Note that the diagram shown above is simplified. There exists a more sophisticated version which is more complete and detailed. (The diagram can be edited via its underlying GraphML file.)

Basic concepts

Glossary

The following terms are used within the context of openQA
test modules

an individual test case in a single perl module file, e.g. "sshxterm". If not further specified a test module is denoted with its "short name" equivalent to the filename including the test definition. The "full name" is composed of the test group (TBC), which itself is formed by the top-folder of the test module file, and the short name, e.g. "x11-sshxterm" (for x11/sshxterm.pm)

test suite

a collection of test modules, e.g. "textmode". All test modules within one test suite are run serially

job

one run of individual test cases in a row denoted by a unique number for one instance of openQA, e.g. one installation with subsequent testing of applications within gnome

test run

equivalent to job

test result

the result of one job, e.g. "passed" with the details of each individual test module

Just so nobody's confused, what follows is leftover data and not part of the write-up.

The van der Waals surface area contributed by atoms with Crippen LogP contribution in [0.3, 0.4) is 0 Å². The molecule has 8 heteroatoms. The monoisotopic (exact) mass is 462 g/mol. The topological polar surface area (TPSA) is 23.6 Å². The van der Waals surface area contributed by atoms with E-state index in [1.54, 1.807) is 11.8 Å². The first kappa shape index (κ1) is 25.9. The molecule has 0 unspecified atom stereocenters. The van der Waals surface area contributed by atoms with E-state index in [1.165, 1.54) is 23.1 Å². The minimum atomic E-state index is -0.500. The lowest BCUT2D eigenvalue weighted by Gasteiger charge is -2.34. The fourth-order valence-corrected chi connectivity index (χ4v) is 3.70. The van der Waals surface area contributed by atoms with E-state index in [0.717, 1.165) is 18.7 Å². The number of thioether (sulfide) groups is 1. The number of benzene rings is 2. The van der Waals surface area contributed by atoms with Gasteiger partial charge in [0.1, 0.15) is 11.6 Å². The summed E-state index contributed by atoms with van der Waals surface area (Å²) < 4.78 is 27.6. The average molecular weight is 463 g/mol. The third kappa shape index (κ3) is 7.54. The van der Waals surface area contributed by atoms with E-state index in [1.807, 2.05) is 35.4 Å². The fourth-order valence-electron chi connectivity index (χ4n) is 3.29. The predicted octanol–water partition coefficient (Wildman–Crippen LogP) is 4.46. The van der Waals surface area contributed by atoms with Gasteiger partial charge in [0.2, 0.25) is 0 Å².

test step

the execution of one test module within a job

distri

a test distribution but also sometimes referring to a product (CAUTION: ambiguous, historically a "GNU/Linux distribution"), composed of multiple test modules in a folder structure that compose test suites, e.g. "opensuse" (test distribution, short for "os-autoinst-distri-opensuse")

product

the main "system under test" (SUT), e.g. "openSUSE", also called "Medium Types" in the web interface of openQA

job group

equivalent to product, used in context of the webUI

version

one version of a product, don’t confuse with builds, e.g. "Tumbleweed"

flavor

a specific variant of a product to distinguish differing variants, e.g. "DVD"

arch

an architecture variant of a product, e.g. "x86_64"

machine

additional variant of machine, e.g. used for "64bit", "uefi", etc.

scenario

A composition of <distri>-<version>-<flavor>-<arch>-<test_suite>@<machine>, e.g. "openSUSE-Tumbleweed-DVD-x86_64-gnome@64bit", nicknamed koala

build

Different versions of a product as tested, can be considered a "sub-version" of version, e.g. "Build1234"; CAUTION: ambiguity: either with the prefix "Build" included or not

Jobs

One of the most important features of openQA is that it can be used to test several combinations of actions and configurations. For every one of those combinations, the system creates a virtual machine, performs certain steps and returns an overall result. Every one of those executions is called a 'job'. Every job is labeled with a numeric identifier and has several associated 'settings' that will drive its behavior.

A job goes through several states. Here is (an incomplete list) of these states:

  • scheduled Initial state for newly created jobs. Queued for future execution.

  • setup/running/uploading In progress.